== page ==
Still, it is a significant health issue. According to the CDC, about 35 percent of all American adults are obese. For children and adolescents between the ages of 2-19, the rate of obesity is 17 percent – or 12.7 million individuals with obesity, CDC said.
People with obesity increase their risk of diabetes, heart disease, stroke, arthritis and some cancers, according to the National Institutes of Health.
The underlying issues that drive obesity, Dietz said, are not based on whether an individual is rich or poor.
They have more to do, he said, with body image, so while African-American women have disproportionately high rates of obesity, they have lower rates of eating disorders than white women.
That poses another challenge to clinicians: How do they reverse the strong obesity trend in African-American women “in a way that doesn’t make [them] crazy about their weight the way white women and girls already are?”
Because overweight children have a high likelihood to become obese as adults, it makes sense to instill changes in the systems they use, Dietz said. Switching from whole milk to low-fat milk, eliminating high-calorie, empty snacks and having fresh fruit and vegetables at every meal would help. Schools could take a new look at recess time, physical education classes and encourage in-class activities to help kids burn off energy and make themselves more alert for learning, Dietz said.
The conference focused on equity, as well as health, and Dietz and other speakers emphasized that what works for one group might not work for another.
For example, legislators could direct money to build playgrounds and sidewalks in urban communities, but that spending might not make sense in rural areas, he said. The proof is in data that shows obesity rates varying for males and females, as well as ethnic groups, he said.
Like Dietz, other speakers during the daylong conference said creative thinking is necessary to attack the problem on different fronts.
Dr. Robert C. Like, director of the Center for Healthy Families and Cultural Diversity, said a problem like obesity should be viewed not just as a weight issue, but an issue of weight, health and, in many cases, a chronic disease such as diabetes. He called it not an epidemic, but a “snydemic.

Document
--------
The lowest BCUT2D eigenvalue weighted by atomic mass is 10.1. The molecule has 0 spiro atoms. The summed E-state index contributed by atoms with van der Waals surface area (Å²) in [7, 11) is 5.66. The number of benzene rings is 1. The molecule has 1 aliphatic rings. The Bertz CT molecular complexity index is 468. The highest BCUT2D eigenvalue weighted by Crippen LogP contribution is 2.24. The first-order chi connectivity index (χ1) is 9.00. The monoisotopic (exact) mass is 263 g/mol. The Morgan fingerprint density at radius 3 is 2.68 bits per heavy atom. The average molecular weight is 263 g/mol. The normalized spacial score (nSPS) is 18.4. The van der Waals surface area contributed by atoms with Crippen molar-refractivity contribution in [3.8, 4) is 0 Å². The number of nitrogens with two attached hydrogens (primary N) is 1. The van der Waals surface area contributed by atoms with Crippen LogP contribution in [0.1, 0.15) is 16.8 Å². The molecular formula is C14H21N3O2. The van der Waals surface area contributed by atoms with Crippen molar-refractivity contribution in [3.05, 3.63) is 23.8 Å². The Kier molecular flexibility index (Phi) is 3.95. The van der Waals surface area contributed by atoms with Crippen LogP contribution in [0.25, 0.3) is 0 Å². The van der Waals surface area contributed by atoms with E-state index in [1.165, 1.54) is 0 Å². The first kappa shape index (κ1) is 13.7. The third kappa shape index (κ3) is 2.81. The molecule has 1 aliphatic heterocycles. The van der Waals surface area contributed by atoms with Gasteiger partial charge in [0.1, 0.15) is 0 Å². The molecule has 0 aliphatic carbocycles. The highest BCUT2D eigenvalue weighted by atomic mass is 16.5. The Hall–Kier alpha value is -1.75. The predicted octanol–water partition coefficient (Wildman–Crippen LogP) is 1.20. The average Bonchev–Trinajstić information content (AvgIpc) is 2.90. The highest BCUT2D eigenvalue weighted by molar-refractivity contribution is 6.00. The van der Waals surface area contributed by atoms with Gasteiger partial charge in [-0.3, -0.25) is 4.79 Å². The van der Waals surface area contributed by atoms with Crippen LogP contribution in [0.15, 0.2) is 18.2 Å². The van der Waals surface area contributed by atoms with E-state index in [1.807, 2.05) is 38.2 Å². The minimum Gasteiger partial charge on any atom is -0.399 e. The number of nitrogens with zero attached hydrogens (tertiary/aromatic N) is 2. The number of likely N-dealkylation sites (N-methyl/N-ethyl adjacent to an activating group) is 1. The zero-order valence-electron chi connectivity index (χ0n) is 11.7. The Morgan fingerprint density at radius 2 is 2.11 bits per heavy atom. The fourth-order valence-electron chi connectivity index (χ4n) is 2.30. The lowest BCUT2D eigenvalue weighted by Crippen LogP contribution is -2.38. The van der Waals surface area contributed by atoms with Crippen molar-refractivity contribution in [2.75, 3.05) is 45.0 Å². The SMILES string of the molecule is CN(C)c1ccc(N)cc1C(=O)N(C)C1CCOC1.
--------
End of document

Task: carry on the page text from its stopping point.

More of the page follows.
“Many times, different disease have shared underlying causes,” Like said. Experts experts might want to consider “diabecity.”
Dwayne C. Proctor, director of the Robert Wood Johnson Foundation’s Eliminating Health Disparities Portfolio, said research on adverse childhood events – things like witnessing violence, or having parents divorce, or observing substance or alcohol abuse – shows that problems started in childhood can manifest themselves later in life. That means addressing family, environmental and neighborhood issues as matters of health, he said.
During the conference, six interactive workshops presented progress on policy and environmental change strategies that can increase opportunities for healthy eating, wellness and physical activity. Each moderated session featured discussion among experts in the field and enabled the audience to interact through questions, feedback and comments.
Topics, moderators and panel members were as follows:
Workshop A: A Fresh Perspective: The NJ Healthy Corner Stores Initiative overviewed the NJ Healthy Corner Stores Initiative which works with store owners and others in the community to increase access to healthy foods in underserved areas by making those foods available at corner stores. Successes, impacts on the communities throughout NJ and implementation strategies were shared.
- Moderator: Corinne Orlando, director of Government Relations for the American Heart Association/American Stroke Association in New Jersey
- Speakers: Marissa Davis, project manager for NJPHK-Trenton; Maria Hollander, M.P.H., manager of National Partnerships, American Heart Association; Miriam Manon senior associate for The Food Trust’s National Campaign for Healthy Food Access; Ana Ramos, New Jersey Food Coordinator, The Food Trust.